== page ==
Trek Superstore Donation
First, AMBA would like to thank our local Trek Superstore for its donation of matching funds to our December fundraiser. The club raised $1000 through individual donations and new memberships, and Trek has matched that amount with a $1000 donation. We also wish to thank BikeABQ (http://www.bikeabq.org/) for their significant contribution which helped us reach our $1000 goal. The $2000 raised will go towards local trails!
A big part of what AMBA does is build relationships with land managers and other organizations to advocate for mountain bikers. An example would be The Sandia Collaborative - the newly re-formed Landscape Team which was originally formed during the initial period of revision for the Forest Service Plan. While currently under revision, the purpose of the Collaborative is: ” ... to promote, preserve, restore, and enhance the landscape of the Sandia Ranger District for traditional and contemporary multiple use for current and future generations.”
The December meeting focused on team building and revising existing documentation. Additionally, Crystal Powell, head ranger for the Sandia Ranger District, talked a little bit about the focus of the Forest Service this year, which will be on trails North of I-40. While not official yet, there was some talk of making the downhill trails that start at the 10K trailhead official system trails. The Schedule of Proposed Action (SOPA), which will document trail plans, was supposed to be released early January but we’ll have to wait until after the shutdown to see it.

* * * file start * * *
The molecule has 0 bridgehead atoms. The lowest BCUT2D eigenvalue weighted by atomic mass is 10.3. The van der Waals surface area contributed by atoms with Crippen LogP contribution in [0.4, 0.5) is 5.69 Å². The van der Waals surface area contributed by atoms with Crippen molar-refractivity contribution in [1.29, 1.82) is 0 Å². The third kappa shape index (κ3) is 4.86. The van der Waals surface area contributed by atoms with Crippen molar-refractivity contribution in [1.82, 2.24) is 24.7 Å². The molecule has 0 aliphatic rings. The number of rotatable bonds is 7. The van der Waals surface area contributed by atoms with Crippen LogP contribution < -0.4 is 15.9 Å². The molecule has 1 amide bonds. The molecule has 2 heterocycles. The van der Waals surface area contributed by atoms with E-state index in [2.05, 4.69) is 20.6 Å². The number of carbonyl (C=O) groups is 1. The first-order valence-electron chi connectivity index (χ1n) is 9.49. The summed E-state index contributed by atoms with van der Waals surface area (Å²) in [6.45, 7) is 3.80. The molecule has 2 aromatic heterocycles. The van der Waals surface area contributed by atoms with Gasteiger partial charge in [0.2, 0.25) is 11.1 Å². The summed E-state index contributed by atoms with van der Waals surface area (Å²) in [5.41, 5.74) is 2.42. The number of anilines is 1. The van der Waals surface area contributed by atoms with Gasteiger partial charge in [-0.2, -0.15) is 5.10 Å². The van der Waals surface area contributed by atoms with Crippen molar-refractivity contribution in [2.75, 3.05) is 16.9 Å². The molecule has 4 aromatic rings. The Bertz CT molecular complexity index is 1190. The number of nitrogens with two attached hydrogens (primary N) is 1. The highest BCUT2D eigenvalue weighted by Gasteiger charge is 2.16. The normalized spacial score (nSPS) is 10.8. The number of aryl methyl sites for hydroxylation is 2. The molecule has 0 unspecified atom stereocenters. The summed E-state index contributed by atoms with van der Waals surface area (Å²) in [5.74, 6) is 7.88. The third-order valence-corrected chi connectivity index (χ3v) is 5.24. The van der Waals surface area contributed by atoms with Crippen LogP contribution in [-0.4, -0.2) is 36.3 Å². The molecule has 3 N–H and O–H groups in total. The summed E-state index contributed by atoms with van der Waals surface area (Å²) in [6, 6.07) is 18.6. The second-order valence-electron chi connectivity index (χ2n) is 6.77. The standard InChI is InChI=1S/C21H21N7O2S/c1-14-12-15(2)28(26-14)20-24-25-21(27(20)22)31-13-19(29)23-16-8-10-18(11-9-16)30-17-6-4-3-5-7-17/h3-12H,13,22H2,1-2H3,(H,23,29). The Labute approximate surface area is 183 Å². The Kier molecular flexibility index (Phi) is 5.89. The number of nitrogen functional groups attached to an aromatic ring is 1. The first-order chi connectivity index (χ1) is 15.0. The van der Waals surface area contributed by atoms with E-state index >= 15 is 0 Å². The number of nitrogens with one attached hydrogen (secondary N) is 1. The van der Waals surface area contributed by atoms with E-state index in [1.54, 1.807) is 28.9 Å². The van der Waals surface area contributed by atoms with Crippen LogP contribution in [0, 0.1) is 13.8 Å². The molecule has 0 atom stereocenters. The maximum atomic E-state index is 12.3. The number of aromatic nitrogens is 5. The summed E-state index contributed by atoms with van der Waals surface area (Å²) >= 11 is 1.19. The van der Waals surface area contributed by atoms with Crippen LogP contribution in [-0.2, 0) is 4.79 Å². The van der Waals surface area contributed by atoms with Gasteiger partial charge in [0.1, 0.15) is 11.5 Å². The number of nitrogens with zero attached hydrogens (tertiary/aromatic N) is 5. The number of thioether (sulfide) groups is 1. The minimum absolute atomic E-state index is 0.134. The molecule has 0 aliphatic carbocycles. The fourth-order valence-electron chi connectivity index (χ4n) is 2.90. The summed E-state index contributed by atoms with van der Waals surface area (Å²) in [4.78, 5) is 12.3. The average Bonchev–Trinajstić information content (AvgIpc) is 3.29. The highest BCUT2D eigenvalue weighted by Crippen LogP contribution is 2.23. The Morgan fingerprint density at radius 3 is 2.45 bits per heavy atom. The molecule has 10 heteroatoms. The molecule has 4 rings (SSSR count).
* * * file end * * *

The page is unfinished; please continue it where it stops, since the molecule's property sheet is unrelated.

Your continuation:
Meetings for the Sandia Collaborative are held at the at the James McGrane Public Safety Complex in Tijeras every third Thursday of the month from 9:30am-12pm. For more information about the Collaborative, contact Marsha Kellogg, Facilitator: email@example.com
Cibola/Santa Fe/Carson National Forest:
Plan Revision Update
It appears that all three of New Mexico’s northern national forests will be presenting their draft plans to the Washington DC office early in 2019. After incorporating any changes identified in that final review, they will be releasing the final draft Forest Plan Revisions and Environmental Impact Statement for the official (NEPA-mandated) 90-day public comment period. Given the government shutdown it's difficult to say when the public comment period will start.